When 32 teams, six head coaches and an estimated 125 NFL personnel people attend your college pro day, you’ve done well for yourself.
Coming from a spread offense, it’s only right Missouri signal caller Blaine Gabbert disperses his offensive repertoire in the NFL.
Like many spread quarterbacks, people question if the Missouri junior can evolve his game and succeed under center at the pro level.
So far, Gabbert has shown ability to be an athletic passer. At his recent Mar. 17 pro day, six NFL head coaches were reportedly in attendance including 49ers head coach Jim Harbaugh. The attendees wanted to see if the 6-foot-5, 234-pound passer could make all every throw from under center.
NFL Network draft guru Mike Mayock’s top-ranked quarterback threw 61 of 63 passes from under center at his pro day and completed a very high percentage. By most accounts, Gabbert looked comfortable in his first public throwing display since the Insight Bowl on Dec. 28. Like many top quarterback talents of years past, Gabbert did not throw at the NFL Scouting Combine.
On the other hand, his public speaking performance went over well in Indianapolis. Nailing the interview process was his sole focus.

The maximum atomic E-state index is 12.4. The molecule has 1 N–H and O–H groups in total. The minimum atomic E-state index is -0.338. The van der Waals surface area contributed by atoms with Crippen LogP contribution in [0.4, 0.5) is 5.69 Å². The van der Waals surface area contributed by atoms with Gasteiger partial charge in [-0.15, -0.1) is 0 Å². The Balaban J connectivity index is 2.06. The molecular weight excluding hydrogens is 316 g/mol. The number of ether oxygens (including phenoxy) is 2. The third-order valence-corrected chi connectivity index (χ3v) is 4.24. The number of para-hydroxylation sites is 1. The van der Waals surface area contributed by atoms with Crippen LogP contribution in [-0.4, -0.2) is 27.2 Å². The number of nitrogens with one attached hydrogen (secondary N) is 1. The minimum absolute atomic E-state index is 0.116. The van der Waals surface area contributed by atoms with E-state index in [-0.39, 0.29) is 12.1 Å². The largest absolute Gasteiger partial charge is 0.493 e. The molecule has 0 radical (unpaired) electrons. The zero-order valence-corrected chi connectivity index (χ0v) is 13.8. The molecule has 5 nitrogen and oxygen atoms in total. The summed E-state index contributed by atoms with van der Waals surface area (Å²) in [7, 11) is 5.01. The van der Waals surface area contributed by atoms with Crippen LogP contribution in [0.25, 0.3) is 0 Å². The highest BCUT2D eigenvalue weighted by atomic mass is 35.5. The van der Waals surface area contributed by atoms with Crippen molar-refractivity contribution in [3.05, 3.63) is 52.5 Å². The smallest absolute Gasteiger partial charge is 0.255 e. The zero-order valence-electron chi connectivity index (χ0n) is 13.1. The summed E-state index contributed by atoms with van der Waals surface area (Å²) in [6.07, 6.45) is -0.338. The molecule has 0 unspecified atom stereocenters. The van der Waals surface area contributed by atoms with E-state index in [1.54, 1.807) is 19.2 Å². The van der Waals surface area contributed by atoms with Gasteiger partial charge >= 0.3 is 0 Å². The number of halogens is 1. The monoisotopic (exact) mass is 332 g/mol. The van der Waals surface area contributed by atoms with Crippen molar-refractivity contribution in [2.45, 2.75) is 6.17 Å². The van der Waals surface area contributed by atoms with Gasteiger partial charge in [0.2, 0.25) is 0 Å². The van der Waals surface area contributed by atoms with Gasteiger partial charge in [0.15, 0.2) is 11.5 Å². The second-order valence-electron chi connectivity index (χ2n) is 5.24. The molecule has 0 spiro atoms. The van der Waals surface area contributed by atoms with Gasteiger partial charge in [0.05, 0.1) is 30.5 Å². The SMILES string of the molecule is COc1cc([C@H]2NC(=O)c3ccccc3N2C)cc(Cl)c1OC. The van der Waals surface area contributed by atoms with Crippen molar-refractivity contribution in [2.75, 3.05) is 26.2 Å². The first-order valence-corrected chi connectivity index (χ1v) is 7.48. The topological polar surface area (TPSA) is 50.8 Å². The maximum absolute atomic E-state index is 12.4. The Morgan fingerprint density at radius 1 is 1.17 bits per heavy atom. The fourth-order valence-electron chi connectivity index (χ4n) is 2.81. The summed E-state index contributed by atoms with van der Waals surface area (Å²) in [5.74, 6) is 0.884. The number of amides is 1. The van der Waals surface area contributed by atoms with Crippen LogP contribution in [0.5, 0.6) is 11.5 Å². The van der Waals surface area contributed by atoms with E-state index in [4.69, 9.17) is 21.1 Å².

“That's so instrumental in drafting a quarterback,” he explained at the combine. “You've got to show that you're smart. You've got to be able to show that you're smart on the board. Be able to talk in person. And then of course doing the running drills.”
Gabbert did every testing drill but the bench press. He ran a 4.61, 40-yard dash and posted a 10-foot broad jump.
By electing not to throw at the Scouting Combine, Gabbert gave himself more time to work on footwork and throwing mechanics which he recently unveiled at his pro day. Electing to throw in a controlled environment was important to Gabbert, who insisted he wasn't shying from competition.
Gabbert’s quite aware of his standing as one of the top quarterbacks available, 18 wins in the past two seasons should give him that consideration.
Gabbert and Cam Newton are competing to be first quarterback taken and potentially the first overall pick. Knowing that, Gabbert has done well in showing talent evaluators his dedications in making himself into a pro-ready quarterback.
His goal is to be in the running for the No. 1 pick and his pro day only cemented that as a realistic option. The opportunity to be the first selection is not being taken lightly by Gabbert.
“This opportunity doesn't come around very often,” he said. “It's a once in a lifetime chance, and I'm going to make the most of it.”
Gabbert knows Newton is in the top-pick conversation, but it’s not something to get overly concerned with. Instead, he is focused on his own draft standing and not the Heisman Trophy winners.
“Cam's an explosive athlete. You've seen what he has done at the college level. He's won a JUCO national championship, won the national championship at Division I level,” Gabbert said. “He's been extremely successful, so he has all the talent in the world but we're going to compete and fight it out and may the best man win.”